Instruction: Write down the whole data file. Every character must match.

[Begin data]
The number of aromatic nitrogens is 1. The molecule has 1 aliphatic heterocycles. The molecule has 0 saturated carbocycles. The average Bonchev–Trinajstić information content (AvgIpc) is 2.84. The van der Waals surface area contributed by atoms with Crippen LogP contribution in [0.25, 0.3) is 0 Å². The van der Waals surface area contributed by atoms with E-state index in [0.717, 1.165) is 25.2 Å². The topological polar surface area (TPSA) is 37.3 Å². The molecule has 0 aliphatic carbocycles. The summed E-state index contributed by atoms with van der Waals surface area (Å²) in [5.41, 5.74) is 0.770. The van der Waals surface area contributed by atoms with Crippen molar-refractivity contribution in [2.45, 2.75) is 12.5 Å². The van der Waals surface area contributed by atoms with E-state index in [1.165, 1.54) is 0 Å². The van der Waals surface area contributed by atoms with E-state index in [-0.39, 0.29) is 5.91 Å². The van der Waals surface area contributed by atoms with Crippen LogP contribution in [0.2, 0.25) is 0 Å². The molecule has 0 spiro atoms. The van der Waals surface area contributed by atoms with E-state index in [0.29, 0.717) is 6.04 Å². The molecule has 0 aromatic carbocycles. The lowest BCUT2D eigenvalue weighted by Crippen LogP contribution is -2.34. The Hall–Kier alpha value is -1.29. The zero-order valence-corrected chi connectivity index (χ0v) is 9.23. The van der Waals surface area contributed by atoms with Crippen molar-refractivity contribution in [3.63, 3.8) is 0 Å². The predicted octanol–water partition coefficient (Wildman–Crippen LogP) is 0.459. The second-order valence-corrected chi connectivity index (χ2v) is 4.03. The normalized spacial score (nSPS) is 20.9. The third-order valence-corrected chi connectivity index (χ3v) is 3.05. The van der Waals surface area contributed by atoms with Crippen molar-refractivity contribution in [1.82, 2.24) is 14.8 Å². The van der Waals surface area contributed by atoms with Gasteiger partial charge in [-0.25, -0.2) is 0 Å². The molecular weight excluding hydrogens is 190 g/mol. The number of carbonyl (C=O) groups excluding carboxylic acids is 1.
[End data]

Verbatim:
The number of aromatic nitrogens is 1. The molecule has 1 aliphatic heterocycles. The molecule has 0 saturated carbocycles. The average Bonchev–Trinajstić information content (AvgIpc) is 2.84. The van der Waals surface area contributed by atoms with Crippen LogP contribution in [0.25, 0.3) is 0 Å². The van der Waals surface area contributed by atoms with E-state index in [0.717, 1.165) is 25.2 Å². The topological polar surface area (TPSA) is 37.3 Å². The molecule has 0 aliphatic carbocycles. The summed E-state index contributed by atoms with van der Waals surface area (Å²) in [5.41, 5.74) is 0.770. The van der Waals surface area contributed by atoms with Crippen molar-refractivity contribution in [2.45, 2.75) is 12.5 Å². The van der Waals surface area contributed by atoms with E-state index in [1.165, 1.54) is 0 Å². The van der Waals surface area contributed by atoms with E-state index in [-0.39, 0.29) is 5.91 Å². The van der Waals surface area contributed by atoms with Crippen LogP contribution in [0.2, 0.25) is 0 Å². The molecule has 0 spiro atoms. The van der Waals surface area contributed by atoms with E-state index in [0.29, 0.717) is 6.04 Å². The molecule has 0 aromatic carbocycles. The lowest BCUT2D eigenvalue weighted by Crippen LogP contribution is -2.34. The Hall–Kier alpha value is -1.29. The zero-order valence-corrected chi connectivity index (χ0v) is 9.23. The van der Waals surface area contributed by atoms with Crippen molar-refractivity contribution in [3.63, 3.8) is 0 Å². The predicted octanol–water partition coefficient (Wildman–Crippen LogP) is 0.459. The second-order valence-corrected chi connectivity index (χ2v) is 4.03. The normalized spacial score (nSPS) is 20.9. The third-order valence-corrected chi connectivity index (χ3v) is 3.05. The van der Waals surface area contributed by atoms with Crippen molar-refractivity contribution in [1.82, 2.24) is 14.8 Å². The van der Waals surface area contributed by atoms with Gasteiger partial charge in [-0.25, -0.2) is 0 Å². The molecular weight excluding hydrogens is 190 g/mol. The number of carbonyl (C=O) groups excluding carboxylic acids is 1.